Lac Seul artist Ahmoo Angeconeb and two other First Nation Lakehead University alumni were among the five honoured at the 2014 Lakehead University Alumni Awards Dinner.
“I was quite surprised at first but I’m really honoured,” said Angeconeb, who picked up an Alumni Honour Award at the May 28 symposium in Thunder Bay. “It’s really overwhelming getting this award. I didn’t suspect I would get such an award.”
Angeconeb graduated with an honours bachelor of fine arts in 1993 and his work — drawings, serigraphs, linocut prints, paintings and etchings — has been featured in solo exhibitions throughout North America and Europe and gathered in public and private collections around the world.
“It was a good experience studying here,” Angeconeb said. “I had a good time here at the university — the visual arts department was so small that I got a lot of attention. The facilities were good, especially when it came to print making.”
Angeconeb was inspired by Norval Morrisseau and his unique style and depictions of animals, people and spirits has attracted the attention of international curators and collectors, including Prince Albert of Monaco.
“He deserves this award; he’s worked hard for it,” said Ahnisnabae Art Gallery owner Louise Thomas. “He’s known as a print maker and they’re pretty amazing.”
Temagami’s Mae Katt also picked up an Alumni Honour Award at the annual symposium. She has been honoured many times for her achievements as a clinician, health administrator, educator and researcher over her four-decade health care career.
“It’s a real honour to be recognized for a career that has been many years in northern health care,” Katt said. “I’ve really enjoyed the work, the challenges, the colleagues.”
One of Lakehead University’s first Aboriginal nursing graduates, Katt graduated with an honours bachelor of science in nursing in 1986 and a masters in education in 1995.
“It certainly puts you into a profession where you can make a lot of impact directly on clients (and) also on community health,” Katt said. “I’ve worked a lot on policy as well working for the federal government, so I think it just opened a lot of doors.”
She was named one of Lakehead University’s 40 Northern Lights in 2005, a Fellow of Lakehead University in 1996 and she received the President’s Award in 1986.
“I was actually a coordinator of (Lakehead University’s) Native Nurses Entry Program,” Katt said. “Through that we were able to graduate 65 nursing students, who are now working out in the communities.”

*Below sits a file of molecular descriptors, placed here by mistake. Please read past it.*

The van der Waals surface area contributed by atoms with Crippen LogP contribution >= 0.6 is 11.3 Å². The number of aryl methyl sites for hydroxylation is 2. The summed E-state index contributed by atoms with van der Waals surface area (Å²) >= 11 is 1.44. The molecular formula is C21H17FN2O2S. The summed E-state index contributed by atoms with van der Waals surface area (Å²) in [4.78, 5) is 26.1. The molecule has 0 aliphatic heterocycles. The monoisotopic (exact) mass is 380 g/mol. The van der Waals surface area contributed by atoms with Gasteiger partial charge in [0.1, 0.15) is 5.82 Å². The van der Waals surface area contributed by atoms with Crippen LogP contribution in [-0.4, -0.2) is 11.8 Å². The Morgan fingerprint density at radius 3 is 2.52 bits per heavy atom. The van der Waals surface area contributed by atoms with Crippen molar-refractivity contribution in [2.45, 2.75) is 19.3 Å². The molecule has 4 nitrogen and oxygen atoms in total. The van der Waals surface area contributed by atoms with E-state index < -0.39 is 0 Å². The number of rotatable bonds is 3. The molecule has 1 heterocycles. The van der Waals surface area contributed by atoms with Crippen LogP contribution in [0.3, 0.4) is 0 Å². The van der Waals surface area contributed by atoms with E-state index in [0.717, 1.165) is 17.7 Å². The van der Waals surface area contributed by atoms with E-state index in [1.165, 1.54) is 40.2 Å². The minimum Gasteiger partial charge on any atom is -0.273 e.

Pays Plat’s Christopher Mushquash, who is nationally recognized for his expertise in First Nations mental health and substance use, picked up an Outstanding Young Alumni Award. He collaborates with First Nations to create community-based solutions to issues such as substance abuse.
“It’s a really nice honour,” Mushquash said. “It speaks to the importance of the work, maybe not so much perhaps the person who received the recognition, but rather the work itself and the relationships needed to carry on the meaningful work.”
After graduating with a masters in experimental psychology from Lakehead University in 2004, Mushquash completed his doctorate at Dalhousie University.
“The opportunity for working closely with mentors in the field of indigenous health research was really something that enabled me to find my way and find what was most important for me so I could develop the skills that I thought might be helpful,” Musquash said about his education at Lakehead University.
Mushquash earned the 2013 President’s New Researcher Award from the Canadian Psychological Association and he has garnered more than $2,227,000 in research grants and contracts since 2011.
Lakehead University professor Dolores Wawia was thrilled to see three First Nations alumni among the five alumni award winners.
“It’s good that more Native people are being recognized for their accomplishments,” Wawia said. “To see three get an award at this time is great.”
The other two alumni award winners were Ashleigh Quarrell, who picked up an Outstanding Young Alumni Award, and Mark Tilbury, who picked up the Alumni Legacy Award.
I grew up in my home community of Attawapiskat First Nation on the James Bay coast and there were a lot of challenges living in the far north.
I grew up in my home community of Attawapiskat First Nation on the James Bay coast and there were a lot of challenges living in the far north. As a matter...
I recall years ago when I had lunch with a couple of experienced journalists where the conversation was mostly about how the media landscape was changing...